Shimano Ultegra 3700 Bottom Bracket cups
Continental Gator Hardshell Duraskin x 2
Shimano BR-4500 R50T2 Break shoes
Vavert lock on grip
Tonight I rode across London to the Tooting Bec Lido because the Lido near my house at Parliament Hill closes at 6pm for some bizarre reason. The weather was warm and the ride was awesome.
Tooting Bec Lido is the biggest outdoor pool in England and it’s lucky that it is because they have to cram a lot of filth into it. The list of things I managed to identify on the bottom of the pool included: dirt (lots of), sand (lots of), leaves, twigs, band aids, toilet paper (I think) and a panty liner. Disgusting.
As one of the other swimmers said it was, “it’s good for your immune system”. My personal opinion is that if you swim regularly in the Tooting Bec Lido and you don’t die then you probably have nothing to fear from swine flu.
This photo is stitched together from two photos taken using my not-very-wide-angle Canon Ixus 970 using the magic of photoshop.
I completely don’t get this war memorial and the tens of thousands of pounds that must have been spent on it. I mean it’s not like a signal animal will ever come to visit it and appreciate its significance. Not even a really smart monkey with a massive head would have any clue what this massive waste of tax payers money means.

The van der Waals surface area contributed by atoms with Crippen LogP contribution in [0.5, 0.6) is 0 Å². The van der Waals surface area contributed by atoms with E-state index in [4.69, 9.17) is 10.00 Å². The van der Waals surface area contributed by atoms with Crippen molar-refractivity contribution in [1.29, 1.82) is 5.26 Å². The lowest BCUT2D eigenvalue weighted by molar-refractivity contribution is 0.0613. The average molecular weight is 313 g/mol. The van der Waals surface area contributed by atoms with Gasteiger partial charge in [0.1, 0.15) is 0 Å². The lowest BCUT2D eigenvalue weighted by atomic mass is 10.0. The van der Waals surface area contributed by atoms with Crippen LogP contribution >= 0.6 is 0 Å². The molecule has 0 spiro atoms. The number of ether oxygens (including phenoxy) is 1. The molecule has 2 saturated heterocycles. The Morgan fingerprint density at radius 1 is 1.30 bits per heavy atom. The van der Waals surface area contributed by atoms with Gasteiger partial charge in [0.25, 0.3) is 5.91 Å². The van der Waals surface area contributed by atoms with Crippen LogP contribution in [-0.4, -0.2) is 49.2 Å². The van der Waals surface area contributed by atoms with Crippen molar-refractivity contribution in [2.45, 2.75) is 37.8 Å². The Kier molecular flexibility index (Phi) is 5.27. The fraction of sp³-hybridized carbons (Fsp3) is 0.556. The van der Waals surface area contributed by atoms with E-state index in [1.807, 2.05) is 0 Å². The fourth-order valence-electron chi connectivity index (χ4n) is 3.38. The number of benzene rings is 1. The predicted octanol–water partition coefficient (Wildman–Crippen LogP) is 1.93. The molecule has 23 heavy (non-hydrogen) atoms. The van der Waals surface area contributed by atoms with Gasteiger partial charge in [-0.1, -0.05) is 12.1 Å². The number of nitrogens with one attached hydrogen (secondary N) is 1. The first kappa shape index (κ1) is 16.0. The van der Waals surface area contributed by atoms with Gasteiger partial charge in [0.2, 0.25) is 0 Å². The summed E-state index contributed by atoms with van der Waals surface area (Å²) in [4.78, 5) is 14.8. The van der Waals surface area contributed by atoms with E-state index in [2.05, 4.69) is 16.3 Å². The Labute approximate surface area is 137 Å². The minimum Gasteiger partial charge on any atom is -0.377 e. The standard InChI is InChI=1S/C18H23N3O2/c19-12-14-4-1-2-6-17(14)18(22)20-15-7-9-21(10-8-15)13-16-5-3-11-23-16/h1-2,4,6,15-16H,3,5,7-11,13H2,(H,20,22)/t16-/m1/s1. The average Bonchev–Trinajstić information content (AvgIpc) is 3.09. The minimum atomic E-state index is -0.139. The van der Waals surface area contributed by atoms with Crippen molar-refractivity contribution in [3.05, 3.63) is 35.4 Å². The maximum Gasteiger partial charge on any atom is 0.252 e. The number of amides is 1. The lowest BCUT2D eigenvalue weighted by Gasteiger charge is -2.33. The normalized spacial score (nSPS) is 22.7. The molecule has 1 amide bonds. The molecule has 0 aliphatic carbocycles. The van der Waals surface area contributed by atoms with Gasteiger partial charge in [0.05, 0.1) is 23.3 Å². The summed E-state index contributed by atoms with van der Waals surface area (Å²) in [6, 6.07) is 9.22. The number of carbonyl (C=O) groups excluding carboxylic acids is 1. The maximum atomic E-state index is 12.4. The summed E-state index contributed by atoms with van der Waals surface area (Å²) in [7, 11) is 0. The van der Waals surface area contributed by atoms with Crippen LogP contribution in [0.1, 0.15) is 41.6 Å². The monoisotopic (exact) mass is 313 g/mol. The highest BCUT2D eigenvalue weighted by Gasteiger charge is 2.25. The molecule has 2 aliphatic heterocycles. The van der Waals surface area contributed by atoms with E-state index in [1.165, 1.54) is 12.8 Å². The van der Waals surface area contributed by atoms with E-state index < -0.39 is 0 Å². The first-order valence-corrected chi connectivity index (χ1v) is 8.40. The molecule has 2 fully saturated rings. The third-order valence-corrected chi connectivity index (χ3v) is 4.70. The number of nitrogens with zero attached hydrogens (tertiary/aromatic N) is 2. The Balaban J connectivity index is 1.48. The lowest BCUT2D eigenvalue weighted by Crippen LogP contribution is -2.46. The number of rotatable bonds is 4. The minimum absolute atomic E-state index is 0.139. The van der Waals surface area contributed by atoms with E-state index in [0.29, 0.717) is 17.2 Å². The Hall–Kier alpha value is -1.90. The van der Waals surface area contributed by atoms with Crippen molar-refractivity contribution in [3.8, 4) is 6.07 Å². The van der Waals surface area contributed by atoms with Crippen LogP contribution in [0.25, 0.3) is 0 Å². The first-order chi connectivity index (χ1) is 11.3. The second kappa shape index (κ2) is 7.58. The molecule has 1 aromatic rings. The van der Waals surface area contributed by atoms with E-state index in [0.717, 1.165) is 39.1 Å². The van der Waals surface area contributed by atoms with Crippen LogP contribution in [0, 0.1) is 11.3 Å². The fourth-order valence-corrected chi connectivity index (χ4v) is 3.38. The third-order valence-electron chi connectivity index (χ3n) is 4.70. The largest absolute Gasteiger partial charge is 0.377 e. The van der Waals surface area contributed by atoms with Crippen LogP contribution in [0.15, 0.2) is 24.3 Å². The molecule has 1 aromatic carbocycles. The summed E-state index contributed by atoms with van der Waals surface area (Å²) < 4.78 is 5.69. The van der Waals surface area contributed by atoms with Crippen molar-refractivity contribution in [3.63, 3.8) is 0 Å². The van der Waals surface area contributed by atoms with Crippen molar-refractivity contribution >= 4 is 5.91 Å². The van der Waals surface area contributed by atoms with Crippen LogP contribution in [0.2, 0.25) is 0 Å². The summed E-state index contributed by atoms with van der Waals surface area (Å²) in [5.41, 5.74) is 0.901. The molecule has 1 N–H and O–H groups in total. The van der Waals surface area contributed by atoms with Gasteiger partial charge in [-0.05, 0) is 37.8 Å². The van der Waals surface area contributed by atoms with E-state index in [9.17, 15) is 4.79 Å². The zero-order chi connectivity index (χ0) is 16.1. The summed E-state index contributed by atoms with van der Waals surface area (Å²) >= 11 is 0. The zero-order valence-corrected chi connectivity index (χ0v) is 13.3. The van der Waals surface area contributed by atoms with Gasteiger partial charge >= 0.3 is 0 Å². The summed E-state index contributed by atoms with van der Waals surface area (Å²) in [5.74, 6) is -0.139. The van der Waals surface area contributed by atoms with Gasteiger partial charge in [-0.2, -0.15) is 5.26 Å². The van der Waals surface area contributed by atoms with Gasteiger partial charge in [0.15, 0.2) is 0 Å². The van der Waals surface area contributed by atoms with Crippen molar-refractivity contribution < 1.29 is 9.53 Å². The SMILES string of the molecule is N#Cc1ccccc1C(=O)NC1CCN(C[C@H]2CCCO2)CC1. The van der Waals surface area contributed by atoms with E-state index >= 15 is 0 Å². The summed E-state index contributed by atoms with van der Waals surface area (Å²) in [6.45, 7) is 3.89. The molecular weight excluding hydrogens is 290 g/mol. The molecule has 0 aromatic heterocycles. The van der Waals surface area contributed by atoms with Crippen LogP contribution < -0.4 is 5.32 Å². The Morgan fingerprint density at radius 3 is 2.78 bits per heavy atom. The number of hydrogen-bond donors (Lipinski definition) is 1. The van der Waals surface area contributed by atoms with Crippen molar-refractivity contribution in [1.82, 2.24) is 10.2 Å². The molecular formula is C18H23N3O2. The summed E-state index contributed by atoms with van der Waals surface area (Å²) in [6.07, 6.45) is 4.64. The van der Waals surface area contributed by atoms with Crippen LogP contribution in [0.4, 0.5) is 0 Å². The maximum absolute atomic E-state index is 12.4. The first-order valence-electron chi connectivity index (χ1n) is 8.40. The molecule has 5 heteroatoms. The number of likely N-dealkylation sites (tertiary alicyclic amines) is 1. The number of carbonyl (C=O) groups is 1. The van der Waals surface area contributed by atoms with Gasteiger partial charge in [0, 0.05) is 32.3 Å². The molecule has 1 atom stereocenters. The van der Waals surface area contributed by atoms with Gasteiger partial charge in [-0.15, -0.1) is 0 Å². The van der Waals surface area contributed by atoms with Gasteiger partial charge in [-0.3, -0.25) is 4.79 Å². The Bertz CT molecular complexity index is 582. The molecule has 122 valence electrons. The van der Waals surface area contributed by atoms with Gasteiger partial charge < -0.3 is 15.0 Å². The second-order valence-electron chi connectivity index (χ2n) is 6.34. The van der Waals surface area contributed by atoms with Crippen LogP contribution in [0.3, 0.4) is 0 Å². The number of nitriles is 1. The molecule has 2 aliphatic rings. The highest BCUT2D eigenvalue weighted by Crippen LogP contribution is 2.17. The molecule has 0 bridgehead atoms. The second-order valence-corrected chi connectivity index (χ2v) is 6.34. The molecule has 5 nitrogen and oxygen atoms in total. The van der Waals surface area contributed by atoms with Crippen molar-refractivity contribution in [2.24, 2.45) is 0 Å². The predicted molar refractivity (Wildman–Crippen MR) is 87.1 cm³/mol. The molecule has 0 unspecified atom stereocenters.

Today after meeting some friends in Holborn for lunch I rode to the Thames Barrier. I’ve been meaning to get down there for ages to take some photos.
The Tames Path ride isn’t really what I expected. At several places along the Thames, apartments have been built right up to the edge of the river so you have to cycle back to a road to keep heading in the same direction. Sometimes when travelling on one of these back roads the Thames Path is signposted back towards the river and when you get there the path only goes for fifty meters or so before another apartment block forces you back on to the road you just came from. The net effect is that you end up with the feeling that you are zigzagging down the river and sometimes you end up a bit lost or on a main road.
A bit frustrating and not really what I expected from a quite cycle down the Thames.
Today was my last day at LexisNexis and as I was wrapping up project work and writing final emails we were evacuated from the building because the building next door was on fire.
This is a photo I took from my office window before we left.
Earlier this month my girlfriend of nearly four years got back from three months in Africa and told me that our long term plans to move to Australia, get married and have babies had changed. More specifically she was still planning to do it but I am no longer invited. Dumped. Bugger.
Today my boss took me out and bought me a coffee. She told be that my contract would be ending in March. Fired. Bugger.
The point is that now I have lost my girl and my job my life is starting to resemble a country and western song. If I had a dog or a bible I would be watching them very closely. Instead I will be keeping a close eye on my laptop (trusty companion) and my copy of Bill Bryson’s, A Short History of Nearly Everything (probably the best book on science ever written).